Chiropractic vs. Chiropractic Medicine
"I just get them well too fast," complained a chiropractor recently.
His struggling practice, so he believed, was due to his considerable adjusting prowess, which produced symptom-free patients so quickly that he didn’t have time to educate them about the value of nonsymptomatic chiropractic care.
I wasn’t convinced. Instead, I’m guessing he was taking the path of least resistance, showing up as a heroic doctor, fixing spines, reducing headaches, basking in the patient admiration and sabotaging any hope of communicating the benefits of periodic chiropractic checkups.
In other words, he was practicing chiropractic medicine.
Granted, practicing chiropractic medicine is probably better than practicing medicine. But if you’re a chiropractor, it might be a wiser strategy to practice chiropractic.
Alleviating symptoms (medicine), instead of helping to restore the patient’s ability to heal (chiropractic), is a distinction lost on many. At first glance, the adjustments look identical, but the intention with which they are delivered couldn’t be more different.
When you have the intentions of a medical doctor, you manifest a medical doctor’s style of practice (symptom relief only), yet are hamstrung by relying on a relatively low-tech intervention, a lack of social authority and are relegated to a narrow spectrum of neuromuscular-skeletal complaints.
No wonder a stable, profitable practice, filled with enthusiastic patients seems so elusive!
Your intention reveals your motive. Your motive reveals how you see yourself, your power, your responsibility, and your role in a patient’s life. And it begins by fully understanding and accepting what chiropractic is and what it isn’t. This is often hidden from struggling chiropractors who rarely reach the conclusion, “I bet my practice is under performing because I’m not exactly clear what chiropractic is.”
However, this is a far too common issue.
Instead, the temptation is to look outside. Like patients who blame germs, the gene pool they inherited, or the notion that it’s flu season, chiropractors are quick to blame circumstances “out there.” You may be familiar with the most convenient—the economy, insurance companies, my town, my location, my staff, etc.
This is an all too common problem. And no wonder. Many chiropractic colleges have reduced or eliminated the contextual aspects of chiropractic. In other words, they ignore the “why” in favor of teaching the “what” and the “how.” The result? Spinal therapists equipped with a fearful, linear, cookbook approach to reducing mechanical compromise to the spine. Hardly the profile of the busiest, happiest chiropractors I know.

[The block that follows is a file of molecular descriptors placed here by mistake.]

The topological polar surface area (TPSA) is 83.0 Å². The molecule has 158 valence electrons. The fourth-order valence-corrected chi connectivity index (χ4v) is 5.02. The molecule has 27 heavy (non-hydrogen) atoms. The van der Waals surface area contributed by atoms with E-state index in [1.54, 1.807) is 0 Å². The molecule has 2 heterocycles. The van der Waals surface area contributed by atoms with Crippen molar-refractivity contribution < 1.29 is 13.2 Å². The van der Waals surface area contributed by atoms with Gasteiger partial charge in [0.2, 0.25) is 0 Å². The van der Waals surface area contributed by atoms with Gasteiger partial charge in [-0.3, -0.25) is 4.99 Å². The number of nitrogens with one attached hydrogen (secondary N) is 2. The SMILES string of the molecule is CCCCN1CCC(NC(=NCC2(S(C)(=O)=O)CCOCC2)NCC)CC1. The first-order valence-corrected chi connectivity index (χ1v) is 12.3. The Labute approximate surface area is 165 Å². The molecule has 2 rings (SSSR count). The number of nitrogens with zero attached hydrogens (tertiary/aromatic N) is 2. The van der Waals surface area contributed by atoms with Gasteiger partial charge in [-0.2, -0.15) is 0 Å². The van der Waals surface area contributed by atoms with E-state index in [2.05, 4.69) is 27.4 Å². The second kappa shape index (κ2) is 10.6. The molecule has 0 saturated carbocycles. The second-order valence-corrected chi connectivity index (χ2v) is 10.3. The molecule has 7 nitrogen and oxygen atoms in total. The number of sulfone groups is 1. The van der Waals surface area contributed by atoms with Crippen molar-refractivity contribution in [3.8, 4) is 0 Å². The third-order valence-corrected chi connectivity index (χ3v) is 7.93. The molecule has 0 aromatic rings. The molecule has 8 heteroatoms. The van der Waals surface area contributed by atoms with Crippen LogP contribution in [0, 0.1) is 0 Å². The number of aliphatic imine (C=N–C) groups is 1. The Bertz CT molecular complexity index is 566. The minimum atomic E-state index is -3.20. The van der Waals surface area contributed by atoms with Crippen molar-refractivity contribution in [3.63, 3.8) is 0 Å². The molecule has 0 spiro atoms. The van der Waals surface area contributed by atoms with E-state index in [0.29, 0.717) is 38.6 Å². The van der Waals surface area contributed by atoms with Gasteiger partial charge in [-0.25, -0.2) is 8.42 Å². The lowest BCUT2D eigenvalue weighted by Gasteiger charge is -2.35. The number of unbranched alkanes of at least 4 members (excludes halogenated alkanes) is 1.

Granted, adding energy to a patient’s spine at opportune times and places without the use of drugs and surgery can help a lot of people. However, without a greater context (stress, subluxation, its neurological and whole body effects, patients do the healing, etc.), you’re running a small business dependent upon a constant need for new, short-term customers, subsidized by high fees doled out by the government, insurance companies, or some other stingy third party.
On one level, practicing chiropractic is considerably more difficult than practicing chiropractic medicine. After all, the distinction is largely lost on patients who merely want to feel better rather than enjoy optimum health and well-being.
If you choose the more difficult, narrow path of chiropractic, embrace the challenge of explaining how it differs from medicine. Accept that most patients will have to stop and start care several times (or more) before ever being available to use chiropractic as a long-term lifestyle adjunct. As you do, trusting patients to make the right decision based on their individual circumstances will result in more and more returning and telling others. In a decade or less, you’ll have “collected” enough once-a-monthers to enjoy a practice of like-minded, health-conscious individuals who make practice fun and fulfilling.
If you choose the more allopathic path of chiropractic medicine, your practice style will be different. You’ll befriend orthopedists and other medical practitioners, supplying a form of physical medicine. You’ll add various therapies, decompression, orthotics, stretches, exercises, rehab and other adjunctive services to support your spinal manipulations. As you are seen as a spinal “fixer,” appreciative patients and referring MDs will have their mechanistic beliefs affirmed and your patient education duties will be minimal, or will be reduced to proper lifting, pillow recommendations and maybe even weight loss.
Choose one that fits your beliefs and understanding about chiropractic. Or modify your beliefs and understanding about chiropractic. Pick one. But not both.
Originally posted November 30, 2009